First Glimpse of Review Units

Time 5 minute read Calendar 2022-09-20 Person George Singer Pricetags #update and #timeline

1 Videos of the Review Unit

Here are some videos showing the Review Unit exterior, and peeking through the lenses with Simula running:

Though it's very hard to convey in these videos, the most important thing we can confirm is that the image quality is absolutely incredible. We've been telling people that Simula One pixel density is more than 3x better than the Valve Index, and nearly 2x better than the Quest 2. But the difference between stating these specs on paper and experiencing it first hand is pretty vast. We can't wait until our preorderers get to experience Linux VR Desktop this clearly themselves!

2 Display Interposer Received

How it all happened: last week we finally received our 2nd-iteration Display Interposer from PCBA.

This was the final board we were missing in order to assemble our Review Unit.

3 Assembling our optics & headset

3.1 Boards

Attaching the boards to our headset was straightforward enough:

The one issue we had is with the dangling VXR board (circled in red), which needs to be properly mounted in order to prevent it from interacting with our cameras down the line.

3.2 Optics

To assemble Simula's optical system, we used our laminar flow bench to prevent dust from getting trapped into the lenses:

Here is the final result:

Though we ultimately got the optics to fit together, there were some things that need further iteration:

  • Screws and o-ring's had trouble fitting
  • Potential issues with lens tolerances (it feels as if they didn't slot in quite right).

We plan on shifting to glued lenses to get around these issues.

3.3 Tracking Module

We also added our Intel RealSense tracking module, which we're using as a temporary solution for positional tracking:

4 Enabling DSC for a 90Hz - 120 Hz refresh rate

The Simula One displays support a refresh rate of 90-120 Hz. (We're targetting 120 Hz ideally, but we might need to throttle it down to trade off for more battery life). Currently our Review Unit is operating at only 60 Hz, however, until we are able to initiate DSC on our VXR board.[1] We originally requested help from Synaptics to do this, but have gotten very little support.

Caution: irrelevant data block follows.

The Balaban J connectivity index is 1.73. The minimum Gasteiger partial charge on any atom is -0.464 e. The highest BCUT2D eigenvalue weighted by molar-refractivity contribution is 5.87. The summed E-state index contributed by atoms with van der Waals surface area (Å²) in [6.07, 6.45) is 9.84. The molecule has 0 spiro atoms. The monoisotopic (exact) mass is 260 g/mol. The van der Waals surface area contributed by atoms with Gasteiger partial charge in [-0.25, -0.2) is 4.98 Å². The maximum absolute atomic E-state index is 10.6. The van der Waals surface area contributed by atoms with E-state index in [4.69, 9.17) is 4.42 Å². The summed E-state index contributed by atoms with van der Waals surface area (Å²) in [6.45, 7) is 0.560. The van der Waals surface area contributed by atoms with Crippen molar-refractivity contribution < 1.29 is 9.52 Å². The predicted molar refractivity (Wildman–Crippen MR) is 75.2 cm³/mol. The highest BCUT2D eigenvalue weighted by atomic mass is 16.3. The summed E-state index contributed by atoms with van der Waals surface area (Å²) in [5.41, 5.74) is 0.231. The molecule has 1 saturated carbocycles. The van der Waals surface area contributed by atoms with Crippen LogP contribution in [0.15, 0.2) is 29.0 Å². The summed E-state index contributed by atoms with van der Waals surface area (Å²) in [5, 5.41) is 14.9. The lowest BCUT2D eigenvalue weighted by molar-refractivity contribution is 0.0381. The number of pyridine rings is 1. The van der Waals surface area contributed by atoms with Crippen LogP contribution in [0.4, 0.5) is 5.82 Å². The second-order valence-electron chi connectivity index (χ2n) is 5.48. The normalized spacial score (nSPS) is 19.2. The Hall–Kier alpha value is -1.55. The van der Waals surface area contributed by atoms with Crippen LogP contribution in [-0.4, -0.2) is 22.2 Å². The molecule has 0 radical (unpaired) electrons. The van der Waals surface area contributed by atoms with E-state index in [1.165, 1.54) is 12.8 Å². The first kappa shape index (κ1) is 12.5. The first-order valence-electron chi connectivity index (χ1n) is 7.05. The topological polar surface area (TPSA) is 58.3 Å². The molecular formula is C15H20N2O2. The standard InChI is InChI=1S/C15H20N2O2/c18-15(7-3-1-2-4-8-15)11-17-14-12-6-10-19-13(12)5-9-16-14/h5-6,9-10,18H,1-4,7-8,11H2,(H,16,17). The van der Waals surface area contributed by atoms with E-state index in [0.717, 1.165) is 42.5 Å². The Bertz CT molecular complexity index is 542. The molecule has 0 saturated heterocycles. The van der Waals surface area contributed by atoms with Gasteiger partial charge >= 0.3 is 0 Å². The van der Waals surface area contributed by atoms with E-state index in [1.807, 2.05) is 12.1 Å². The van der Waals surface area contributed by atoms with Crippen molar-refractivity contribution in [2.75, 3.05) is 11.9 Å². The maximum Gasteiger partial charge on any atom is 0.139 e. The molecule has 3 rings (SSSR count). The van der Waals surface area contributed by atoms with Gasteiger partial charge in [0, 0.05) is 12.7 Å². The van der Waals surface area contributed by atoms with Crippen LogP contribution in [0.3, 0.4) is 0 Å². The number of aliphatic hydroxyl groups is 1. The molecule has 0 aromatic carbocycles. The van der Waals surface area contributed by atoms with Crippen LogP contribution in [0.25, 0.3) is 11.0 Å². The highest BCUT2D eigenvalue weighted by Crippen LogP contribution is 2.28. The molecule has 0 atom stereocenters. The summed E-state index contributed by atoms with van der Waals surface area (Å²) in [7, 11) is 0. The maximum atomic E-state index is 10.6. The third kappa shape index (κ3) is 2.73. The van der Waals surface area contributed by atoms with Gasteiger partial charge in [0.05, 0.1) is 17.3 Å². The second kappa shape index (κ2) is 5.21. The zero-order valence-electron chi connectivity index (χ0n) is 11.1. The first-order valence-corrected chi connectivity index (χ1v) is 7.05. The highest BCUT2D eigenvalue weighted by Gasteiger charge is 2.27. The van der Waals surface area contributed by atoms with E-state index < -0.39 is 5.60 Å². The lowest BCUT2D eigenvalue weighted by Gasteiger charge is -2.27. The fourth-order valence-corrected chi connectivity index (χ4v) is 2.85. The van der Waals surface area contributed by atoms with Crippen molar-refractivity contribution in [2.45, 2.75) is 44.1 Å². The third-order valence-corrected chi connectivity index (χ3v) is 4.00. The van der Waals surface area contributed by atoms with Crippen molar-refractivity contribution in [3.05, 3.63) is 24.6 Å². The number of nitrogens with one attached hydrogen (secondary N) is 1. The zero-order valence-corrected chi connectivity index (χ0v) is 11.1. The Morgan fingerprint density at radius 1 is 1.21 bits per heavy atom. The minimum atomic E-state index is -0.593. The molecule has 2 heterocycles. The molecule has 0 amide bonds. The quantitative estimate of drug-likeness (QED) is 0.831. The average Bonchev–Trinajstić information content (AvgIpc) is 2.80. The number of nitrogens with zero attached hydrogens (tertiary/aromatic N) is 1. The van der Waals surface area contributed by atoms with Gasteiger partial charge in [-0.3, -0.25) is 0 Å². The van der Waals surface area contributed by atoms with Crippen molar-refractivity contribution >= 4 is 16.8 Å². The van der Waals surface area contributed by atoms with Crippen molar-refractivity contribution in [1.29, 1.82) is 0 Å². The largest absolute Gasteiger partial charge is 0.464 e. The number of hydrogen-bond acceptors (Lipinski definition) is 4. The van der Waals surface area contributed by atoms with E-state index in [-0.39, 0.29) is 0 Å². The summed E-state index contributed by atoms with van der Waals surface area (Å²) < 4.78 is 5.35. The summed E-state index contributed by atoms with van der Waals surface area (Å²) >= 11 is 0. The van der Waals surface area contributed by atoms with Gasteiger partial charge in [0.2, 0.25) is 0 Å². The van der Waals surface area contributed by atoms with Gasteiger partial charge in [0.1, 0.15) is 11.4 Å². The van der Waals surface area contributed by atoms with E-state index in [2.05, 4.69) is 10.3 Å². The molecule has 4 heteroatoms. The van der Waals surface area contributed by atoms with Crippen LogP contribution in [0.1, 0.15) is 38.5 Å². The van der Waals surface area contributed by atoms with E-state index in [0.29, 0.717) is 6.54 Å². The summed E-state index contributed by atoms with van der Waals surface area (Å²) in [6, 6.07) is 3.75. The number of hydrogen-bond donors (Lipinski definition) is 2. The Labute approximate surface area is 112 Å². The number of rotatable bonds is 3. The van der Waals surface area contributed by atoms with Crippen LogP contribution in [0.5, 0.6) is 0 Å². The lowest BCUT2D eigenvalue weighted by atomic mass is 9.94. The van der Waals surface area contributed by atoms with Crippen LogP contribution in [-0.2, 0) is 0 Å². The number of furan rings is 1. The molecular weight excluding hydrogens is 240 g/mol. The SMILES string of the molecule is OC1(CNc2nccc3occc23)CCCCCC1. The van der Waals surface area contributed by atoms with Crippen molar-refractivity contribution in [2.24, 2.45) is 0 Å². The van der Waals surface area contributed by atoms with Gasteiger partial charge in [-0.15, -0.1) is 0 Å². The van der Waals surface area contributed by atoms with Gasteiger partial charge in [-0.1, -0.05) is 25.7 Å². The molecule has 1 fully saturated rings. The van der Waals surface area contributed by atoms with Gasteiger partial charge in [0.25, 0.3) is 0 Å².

So far, we've been able to enable DSC on an AMD host, but not our actual Intel compute unit. The process involves modifying display stream compression ratios (through modifications to Intel's display driver), and adjusting bits-per-pixel settings on our displays.

[1]: Recall that DSC is a form of "visually lossless" low-latency compression that allows for high definition displays to reduce their bandwidth demands, where "visually lossless" means the bandwidth reduction is entirely undetectable by viewers.

5 Improving Framerate

During our Review Unit test, we experienced low framerates of around 30FPS, which is far short of the 120FPS target we need to support our 90-120 Hz refresh rate. After reducing supersampling from 140% to 100% and enabling texture compression for the distortion shader, we were able to get framerates up to 60FPS (the max achievable at 60 Hz).

Though we have many optimizations to implement to get framerate up, the bulk of the issue lies in our optical distortion rendering (i.e. the rendering required to distort images in each eye so that they look correct to users looking through our lenses).

It's possible we might need to offload distortion to our FPGA, though it's premature at this point to know whether that is the best path forward.

6 Display Interposer i2c bug is fixed

We fixed an earlier issue with our Display Interposer's inability `i2c.write` on display initialization.

7 Mechanical Design Iteration

Our black Review Unit with white strap doesn't reflect its final form. Our headset exterior still needs more optimizations for comfort and style. In the short-run:

  • There's some nose interferance that needs fixing with our front facial interface.
  • The weight balance isn't quite right, though this will be improved when we add our compute pack to the back (right now our compute unit sits separate and dangling).
  • We need more experimentation with different straps.

8 Huge milestone

While there is still much to do, this is a huge milestone for Simula! We've demonstrated for the first time that our core hardware is functional and integrating with our VR compositor. We look forward to unveiling more progress in the coming weeks to build on this. Things like:

  • Adding cameras to our Review Unit, and demonstrating AR Mode
  • Showing Simula running with DSC enabled at 120 FPS
  • Improvements to headset comfort and styling (including IPD)
  • ...and more